Louisiana Plantations

French Colonial House Balcony with Doric Columns View of the Alley of Oaks

Lady with Fan Confederate Soldier Lady in Long Dress

In Louisiana, many reconstructed mansions allow to experience the lifestyles of the past, the era of rich plantations of the South. This was the period of slave labor in the cotton and sugarcane fields, which brought enormous profits and wealth of the slave owners. In the south of the United States slavery was a legal institution and the foundation of the local economy. Slaves were the property of their owners until their death. Slaves could be sold transferring ownership to a new buyer, but according to the law they could not be abandoned or killed. The acquisition of a new slave in general was not cheap and prices varied depending on many factors such as age, gender, work experience, skills etc. So called “house slave” who had responsibilities such as cleaning, cooking serving meals or caring for children could be worth twice as much as other performing regular work in the field. Young experienced adult carpenter had quite a high value on the market. On the other hand elderly female not able to bear children could be worth even less than the baby. How much were slave actually worth? In today’s money it could be as much 160,000 USD, or even more for the most valued slaves. Price average was probably in the range of about 70 to 100,000 dollars.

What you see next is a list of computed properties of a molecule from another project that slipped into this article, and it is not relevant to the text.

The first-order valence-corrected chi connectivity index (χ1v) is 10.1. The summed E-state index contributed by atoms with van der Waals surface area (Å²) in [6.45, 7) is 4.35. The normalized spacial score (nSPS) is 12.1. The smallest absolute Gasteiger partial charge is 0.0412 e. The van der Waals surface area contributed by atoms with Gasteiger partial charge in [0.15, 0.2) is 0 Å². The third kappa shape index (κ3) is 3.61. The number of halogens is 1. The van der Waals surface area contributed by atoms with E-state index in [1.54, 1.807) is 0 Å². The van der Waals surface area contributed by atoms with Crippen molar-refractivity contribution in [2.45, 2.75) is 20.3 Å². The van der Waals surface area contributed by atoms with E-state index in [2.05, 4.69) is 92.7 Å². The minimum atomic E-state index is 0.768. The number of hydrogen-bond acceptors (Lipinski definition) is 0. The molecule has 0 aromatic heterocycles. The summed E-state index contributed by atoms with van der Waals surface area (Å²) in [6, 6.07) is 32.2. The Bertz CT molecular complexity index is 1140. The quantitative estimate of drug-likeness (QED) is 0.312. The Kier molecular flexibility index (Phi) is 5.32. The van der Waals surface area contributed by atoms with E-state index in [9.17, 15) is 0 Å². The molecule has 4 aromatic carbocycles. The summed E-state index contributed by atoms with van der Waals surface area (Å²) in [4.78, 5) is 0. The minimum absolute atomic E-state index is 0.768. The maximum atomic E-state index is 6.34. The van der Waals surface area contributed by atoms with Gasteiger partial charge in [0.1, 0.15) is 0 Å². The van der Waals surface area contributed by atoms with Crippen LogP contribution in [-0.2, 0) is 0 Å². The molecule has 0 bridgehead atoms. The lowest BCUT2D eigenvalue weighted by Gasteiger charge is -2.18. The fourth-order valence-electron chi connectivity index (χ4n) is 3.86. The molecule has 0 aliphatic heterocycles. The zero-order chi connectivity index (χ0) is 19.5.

Pineapple, a Symbol of Hospitality

Bedroom Slave House Slave Quarters

Alley of Oaks Evergreen Main House Evergreen Park